Joint media release with Minister for Skills and Training, the Hon Brendan O’Connor MP.
The Federal Government has announced support for a Digital and Tech Skills compact between government, unions and technology employers agreed at the Jobs and Skills Summit.
The compact affirms commitment from industry, government and unions to cooperate to help address skill shortages and grow the Australian tech sector.
Working with industry, unions and training organisations, the Government will develop a model pilot scheme to support workers entering the tech industry with a blend of employment and training.
The agreement is an important step towards achieving the Government’s target of 1.2 million tech-related jobs by 2030.
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Minister for Industry and Science, Ed Husic MP, said: “Our focus is on stronger business, secure jobs and higher wages. This agreement sets Australia on the path to achieving that in the tech sector.
“The modern tech sector needs to reflect modern Australia, drawing in people and skills from all corners of the community. It could see us, for example, developing Digital Tradies supporting a broad range of businesses,” Minister Husic said.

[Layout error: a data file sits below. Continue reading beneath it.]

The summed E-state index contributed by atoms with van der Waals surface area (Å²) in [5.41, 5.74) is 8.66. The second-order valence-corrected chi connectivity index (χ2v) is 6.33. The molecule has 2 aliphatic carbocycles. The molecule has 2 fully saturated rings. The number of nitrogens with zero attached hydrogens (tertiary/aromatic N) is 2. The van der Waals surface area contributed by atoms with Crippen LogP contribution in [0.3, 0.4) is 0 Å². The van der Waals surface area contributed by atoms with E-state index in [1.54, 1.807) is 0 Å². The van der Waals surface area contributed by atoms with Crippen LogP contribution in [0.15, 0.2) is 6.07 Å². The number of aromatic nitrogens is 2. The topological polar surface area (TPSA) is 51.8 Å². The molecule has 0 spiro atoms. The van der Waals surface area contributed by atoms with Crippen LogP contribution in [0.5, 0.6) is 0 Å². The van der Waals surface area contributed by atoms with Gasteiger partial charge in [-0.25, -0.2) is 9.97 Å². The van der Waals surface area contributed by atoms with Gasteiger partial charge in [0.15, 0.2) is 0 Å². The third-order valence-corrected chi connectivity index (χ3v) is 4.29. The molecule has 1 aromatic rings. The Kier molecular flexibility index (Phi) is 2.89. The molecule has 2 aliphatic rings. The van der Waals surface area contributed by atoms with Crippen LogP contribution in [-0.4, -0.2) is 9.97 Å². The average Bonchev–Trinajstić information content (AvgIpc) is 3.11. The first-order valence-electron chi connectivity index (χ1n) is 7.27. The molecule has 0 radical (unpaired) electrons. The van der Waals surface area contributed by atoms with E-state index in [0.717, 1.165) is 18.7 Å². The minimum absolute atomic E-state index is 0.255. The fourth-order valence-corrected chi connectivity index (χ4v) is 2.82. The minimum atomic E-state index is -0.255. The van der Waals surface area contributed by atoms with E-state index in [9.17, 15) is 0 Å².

“We have made it clear that the Jobs and Skills Summit is the just start of a process to re-equip Australians with the skills we need. This compact will help us get on with that work.”
Minister for Skills and Training, Brendan O’Connor MP, said: “Australia is facing a skills shortage crisis and we need to better respond to future skills demand and better match taxpayers’ investment in areas of need.
“Digital skills are now core foundation skills for Australians of all ages and essential to jobs now and in the future.
“A robust skills and training sector is critical to driving a productive workforce – this will deliver a stronger economy and more affordable goods and services,” Minister O’Connor said.
The Jobs and Skills Summit agreement will establish a working group with broad representation from industry, unions and the training system. The working group, to be established jointly by Minster Husic and Minister O’Connor, will develop proposals, including for the White Paper process established by the Summit.
The compact builds on proposals brought to the summit by the ACTU and the Tech Council of Australia.
Sally McManus, Secretary of the ACTU, said: “For Australia to be competitive, we must invest in skills and training, particularly in growing industries like digital and tech – we welcome the Albanese Government’s investment.”
Kate Pounder, CEO of the Tech Council, said: “This historic compact will create and keep more tech jobs for Australians and top global talent. Providing more reskilling and training opportunities is crucial to reaching our shared goal of 1.2 million tech jobs by 2030.”
Proposals raised at the summit included modern Australian digital traineeships and building inclusive pathways into tech jobs across the economy.